The British government will announce fresh steps Tuesday to try and stop a coronavirus surge in England, as the World Health Organization warned that new cases worldwide soared to almost two million last week in a grim new record.
The pandemic is showing no signs of abating — more than 31.2 million infections have been detected globally, with 964,000 deaths — and nations are scrambling to contain new outbreaks.
The World Health Organization said 1,998,897 new Covid-19 cases were registered around the world last week — a six-percent increase over a week earlier.
It was “the highest number of reported cases in a single week since the beginning of the epidemic,” the UN health agency said.
However the number of deaths declined by 10 percent over the previous week to 37,700.
The ramped-up response in Britain follows warnings that the country could see up to 50,000 cases a day by mid-October, and a month later exceed 200 deaths every day.
Britain also put on hold plans to allow the phased return of fans to sporting venues in England from October 1.
France and Spain are battling similar surges. Spain’s health minister on Tuesday called on Madrid residents to limit their movements and social contacts to the “essential”.
Under new rules to come into force on Thursday, English pubs, bars and other hospitality venues will be required to close at 10 pm. Food and drink outlets will also be restricted to table service only.
Many nations in Europe were easing restrictions after largely overcoming initial outbreaks, but the resurgence of the virus has forced them to tighten curbs again.
The Nobel Peace Prize ceremony in Oslo in December will be scaled back this year, the head of the Nobel Institute said.
Unlike previous years, this year’s ceremony will not be held in the main room of Oslo’s City Hall, which can accomodate 1,000 guests, but in the auditorium of Oslo University, which can host around 100 people.
The banquet usually held in honour of the laureate the same evening has been cancelled outright.
The number of deaths in the United States was closing in on 200,000 on Tuesday, with infections in the world’s worst-hit nation approaching seven million.
Overall, the US accounts for four percent of the world’s population and 20 percent of its coronavirus deaths.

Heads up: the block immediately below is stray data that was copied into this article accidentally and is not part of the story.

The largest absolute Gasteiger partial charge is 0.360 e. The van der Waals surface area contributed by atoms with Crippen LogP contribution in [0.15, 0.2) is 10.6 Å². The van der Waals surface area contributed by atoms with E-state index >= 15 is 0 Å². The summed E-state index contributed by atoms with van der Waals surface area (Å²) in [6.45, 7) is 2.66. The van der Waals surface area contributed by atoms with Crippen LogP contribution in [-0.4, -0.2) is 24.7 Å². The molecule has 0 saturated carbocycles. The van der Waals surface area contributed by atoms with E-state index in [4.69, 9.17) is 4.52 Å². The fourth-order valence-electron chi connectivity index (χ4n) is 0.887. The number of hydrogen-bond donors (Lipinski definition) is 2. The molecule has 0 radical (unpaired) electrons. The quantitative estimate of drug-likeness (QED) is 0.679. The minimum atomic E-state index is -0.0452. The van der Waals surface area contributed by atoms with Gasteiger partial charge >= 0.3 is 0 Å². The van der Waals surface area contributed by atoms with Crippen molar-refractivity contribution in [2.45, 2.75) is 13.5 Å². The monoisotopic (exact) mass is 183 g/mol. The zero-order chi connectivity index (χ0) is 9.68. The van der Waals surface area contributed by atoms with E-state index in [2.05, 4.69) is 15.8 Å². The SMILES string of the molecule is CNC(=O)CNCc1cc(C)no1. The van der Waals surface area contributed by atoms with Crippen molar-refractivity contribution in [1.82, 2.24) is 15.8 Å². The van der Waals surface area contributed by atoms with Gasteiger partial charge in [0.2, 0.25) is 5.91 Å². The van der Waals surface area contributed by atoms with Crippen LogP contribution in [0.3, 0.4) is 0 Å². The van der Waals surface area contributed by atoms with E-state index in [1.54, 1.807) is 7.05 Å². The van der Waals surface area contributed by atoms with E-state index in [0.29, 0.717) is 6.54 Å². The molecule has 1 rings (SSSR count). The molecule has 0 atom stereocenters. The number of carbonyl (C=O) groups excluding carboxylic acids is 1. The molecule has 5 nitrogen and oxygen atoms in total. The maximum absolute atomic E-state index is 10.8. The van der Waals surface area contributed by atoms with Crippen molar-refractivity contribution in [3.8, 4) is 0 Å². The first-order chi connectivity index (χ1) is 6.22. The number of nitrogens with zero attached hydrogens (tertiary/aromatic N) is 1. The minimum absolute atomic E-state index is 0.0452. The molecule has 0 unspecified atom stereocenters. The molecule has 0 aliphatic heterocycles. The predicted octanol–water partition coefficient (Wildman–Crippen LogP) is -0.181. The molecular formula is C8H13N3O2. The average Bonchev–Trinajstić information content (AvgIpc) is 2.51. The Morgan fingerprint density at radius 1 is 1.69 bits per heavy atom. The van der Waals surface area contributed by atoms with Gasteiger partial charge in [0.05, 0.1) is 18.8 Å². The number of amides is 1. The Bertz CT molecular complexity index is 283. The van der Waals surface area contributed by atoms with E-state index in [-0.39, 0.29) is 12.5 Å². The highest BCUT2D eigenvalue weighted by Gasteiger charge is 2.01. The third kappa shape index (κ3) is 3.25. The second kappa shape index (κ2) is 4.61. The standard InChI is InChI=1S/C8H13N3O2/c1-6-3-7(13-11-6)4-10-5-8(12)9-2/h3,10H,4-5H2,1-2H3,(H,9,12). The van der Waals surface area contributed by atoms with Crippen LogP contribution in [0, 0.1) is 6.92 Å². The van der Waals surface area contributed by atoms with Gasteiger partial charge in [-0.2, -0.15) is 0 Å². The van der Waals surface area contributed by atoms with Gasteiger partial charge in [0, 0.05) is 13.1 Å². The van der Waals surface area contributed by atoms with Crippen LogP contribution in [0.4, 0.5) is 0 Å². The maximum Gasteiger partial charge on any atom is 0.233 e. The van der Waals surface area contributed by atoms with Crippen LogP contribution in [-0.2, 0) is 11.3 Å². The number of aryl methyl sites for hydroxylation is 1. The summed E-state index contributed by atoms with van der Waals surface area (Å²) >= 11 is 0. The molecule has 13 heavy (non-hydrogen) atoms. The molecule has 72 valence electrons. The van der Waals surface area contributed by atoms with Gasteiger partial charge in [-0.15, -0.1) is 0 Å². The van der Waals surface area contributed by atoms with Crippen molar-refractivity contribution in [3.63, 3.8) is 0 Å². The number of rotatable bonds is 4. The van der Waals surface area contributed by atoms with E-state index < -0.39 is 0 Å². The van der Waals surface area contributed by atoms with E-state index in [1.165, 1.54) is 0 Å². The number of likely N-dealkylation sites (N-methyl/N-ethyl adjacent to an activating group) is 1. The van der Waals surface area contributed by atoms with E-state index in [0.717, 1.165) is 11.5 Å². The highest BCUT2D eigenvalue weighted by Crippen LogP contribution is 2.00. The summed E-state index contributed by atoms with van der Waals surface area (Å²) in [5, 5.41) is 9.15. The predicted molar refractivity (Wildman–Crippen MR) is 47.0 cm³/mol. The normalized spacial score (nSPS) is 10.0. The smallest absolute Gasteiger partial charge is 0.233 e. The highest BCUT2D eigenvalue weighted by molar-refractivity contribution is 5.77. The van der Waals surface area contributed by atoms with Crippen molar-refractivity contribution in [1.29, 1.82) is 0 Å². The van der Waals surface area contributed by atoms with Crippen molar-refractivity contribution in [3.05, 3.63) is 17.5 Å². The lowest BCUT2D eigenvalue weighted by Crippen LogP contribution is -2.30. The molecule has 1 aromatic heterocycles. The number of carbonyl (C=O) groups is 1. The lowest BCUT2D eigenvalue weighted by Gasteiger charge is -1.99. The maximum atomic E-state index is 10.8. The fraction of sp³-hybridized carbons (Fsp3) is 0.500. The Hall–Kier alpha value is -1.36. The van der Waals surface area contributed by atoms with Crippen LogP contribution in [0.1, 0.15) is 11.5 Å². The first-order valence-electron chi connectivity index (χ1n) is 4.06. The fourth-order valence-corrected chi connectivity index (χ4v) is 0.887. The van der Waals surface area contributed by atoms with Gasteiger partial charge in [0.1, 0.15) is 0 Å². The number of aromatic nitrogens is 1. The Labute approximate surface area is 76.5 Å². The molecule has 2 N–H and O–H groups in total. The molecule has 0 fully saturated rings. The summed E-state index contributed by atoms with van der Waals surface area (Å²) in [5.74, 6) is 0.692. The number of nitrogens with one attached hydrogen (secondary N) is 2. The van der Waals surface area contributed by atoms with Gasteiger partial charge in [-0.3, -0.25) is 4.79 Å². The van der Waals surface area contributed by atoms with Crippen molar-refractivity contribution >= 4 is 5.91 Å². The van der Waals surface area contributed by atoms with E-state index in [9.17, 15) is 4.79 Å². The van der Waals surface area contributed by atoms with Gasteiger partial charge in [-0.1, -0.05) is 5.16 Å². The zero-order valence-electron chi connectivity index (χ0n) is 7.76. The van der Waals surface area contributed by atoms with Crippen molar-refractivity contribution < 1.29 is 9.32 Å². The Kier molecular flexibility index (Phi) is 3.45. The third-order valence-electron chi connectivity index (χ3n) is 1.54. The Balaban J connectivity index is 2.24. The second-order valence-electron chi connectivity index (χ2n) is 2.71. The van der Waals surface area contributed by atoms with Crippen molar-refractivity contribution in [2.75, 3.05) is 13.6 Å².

President Donald Trump has faced intense criticism of his handling of the crisis ahead of the November election.
“Due to Donald Trump’s lies and incompetence in the past six months, (we) have seen one of the gravest losses of American life in history,” his Democratic rival Joe Biden charged on Monday.
“With this crisis, a real crisis, a crisis that required serious presidential leadership, he just wasn’t up to it… And America has paid the worst price of any nation in the world.”
Trump insisted Monday that the United States was “rounding the corner with or without a vaccine”.
But US Federal Reserve boss Jerome Powell will warn Tuesday that a full recovery in the world’s biggest economy “is likely to come only when people are confident that it is safe to reengage in a broad range of activities,” according to prepared remarks.
A vaccine is crucial to ending the pandemic — with multiple development efforts underway around the world — but there are concerns that the poorest nations may not be able to access it.
More than 60 wealthy nations — but not China and the United States — have joined a programme backed by the World Health Organization to facilitate poor countries’ access to vaccines, according to a recently published list.
Until a vaccine is available, the options for treatment available to the less privileged are limited.
In Mexico, where more than 73,000 people have died, many are choosing to stay at home when they fall ill instead of seeking treatment at creaking public hospitals.
Jessica Castillo in Hidalgo state said she suffered for a week at home, and even had suicidal thoughts.
“But I said: ‘If I go to hospital, I’ll never return’.”